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Navy pension payout post-divorce


Claiming maintenance payment and medical expenses from a pension of your ex spouse who was previously employed by the South African Navy. Definition of spouse and children under the Navy Pension Fund Rules.

divorce and money & financial matters

From time to time I represent a client who is employed at the Simonstown Navy, and who is going through a divorce. The navy usually has a good pension payout for somebody who is employed there, particularly for a long period of time, and looks after its employees quite well.

I had a client who had worked at the navy for 20 years and who had resigned a year before consulting me. He was still receiving medical benefits from the navy even though he no longer worked there. Now that he was going through a divorce, a dispute arose between him and his wife as to what exactly she would be entitled to as far as medical benefits were concerned from the navy, if anything at all.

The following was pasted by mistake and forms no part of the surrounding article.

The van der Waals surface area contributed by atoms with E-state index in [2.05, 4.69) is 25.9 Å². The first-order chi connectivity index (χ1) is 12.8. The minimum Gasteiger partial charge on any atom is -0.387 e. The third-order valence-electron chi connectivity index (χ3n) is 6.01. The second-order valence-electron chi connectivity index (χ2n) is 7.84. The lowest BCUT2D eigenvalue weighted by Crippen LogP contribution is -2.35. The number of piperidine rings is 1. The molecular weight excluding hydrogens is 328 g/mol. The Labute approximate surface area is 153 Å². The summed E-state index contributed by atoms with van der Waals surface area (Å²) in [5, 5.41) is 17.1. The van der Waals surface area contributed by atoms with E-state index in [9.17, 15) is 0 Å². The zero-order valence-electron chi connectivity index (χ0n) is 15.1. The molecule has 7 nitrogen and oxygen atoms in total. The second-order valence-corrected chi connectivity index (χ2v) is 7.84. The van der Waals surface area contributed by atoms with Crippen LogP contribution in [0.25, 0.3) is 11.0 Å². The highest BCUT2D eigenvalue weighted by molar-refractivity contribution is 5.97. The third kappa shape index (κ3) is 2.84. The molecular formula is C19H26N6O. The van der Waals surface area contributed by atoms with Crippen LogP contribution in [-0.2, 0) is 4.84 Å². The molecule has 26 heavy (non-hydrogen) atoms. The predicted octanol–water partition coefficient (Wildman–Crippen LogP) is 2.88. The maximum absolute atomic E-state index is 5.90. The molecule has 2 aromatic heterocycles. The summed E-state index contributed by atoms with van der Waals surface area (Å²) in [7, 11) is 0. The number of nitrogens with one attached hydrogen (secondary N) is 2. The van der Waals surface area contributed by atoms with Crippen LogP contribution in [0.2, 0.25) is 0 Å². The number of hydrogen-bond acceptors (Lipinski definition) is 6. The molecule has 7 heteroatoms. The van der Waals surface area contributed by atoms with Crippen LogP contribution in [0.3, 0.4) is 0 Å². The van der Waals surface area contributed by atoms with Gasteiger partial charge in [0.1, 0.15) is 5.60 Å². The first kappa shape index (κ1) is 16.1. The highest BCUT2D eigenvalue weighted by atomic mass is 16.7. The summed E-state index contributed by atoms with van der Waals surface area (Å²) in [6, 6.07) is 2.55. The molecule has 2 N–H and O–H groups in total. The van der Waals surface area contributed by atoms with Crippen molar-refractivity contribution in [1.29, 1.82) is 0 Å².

In terms of the Navy Pension Fund Rules, a “spouse” is defined as a person who is married to a beneficiary and which marriage is recognized as a valid marriage in terms of the Recognition of Customary Marriages Act, 1998, the Marriage Act, 1961, or the Civil Union Act, 2006. A person married to a beneficiary in terms of a valid marriage of any other country is also recognized as a spouse, and so is a civil union partner if that partnership is legitimately registered or contained in a duly signed Notarial Agreement.

The Navy Pension Fund Rules furthermore dictate that should such marriage or relationship be dissolved by a court order or a cancellation or agreement by a Notary Public, such spouse is no longer entitled to any benefits and neither are his or her children, step-children or legally adopted children who are in the custody of the ex-spouse. In terms of the Rules, if a court order stipulates that the principal beneficiary is responsible for the children’s health care expenses, such children may, on written application to the Manager, be re-admitted to the Fund.

In our case there was a dispute about whether our client should be liable post-divorce for the medical expenses of his wife, who post-divorce would no longer receive medical benefits from the navy, as she would then be an ex-spouse. Our argument here was that the wife worked and earned an income and should therefore be liable for her own medical expenses. The court accepted this.

Whenever I deal with a divorce involving the Simonstown Navy Pension Fund, I immediately see medical benefits as being a major part of the case. Simonstown Navy offers good medical benefits. They also however view an ex as being an ex, and one who is not entitled post-divorce to the medical benefits of their former spouse.

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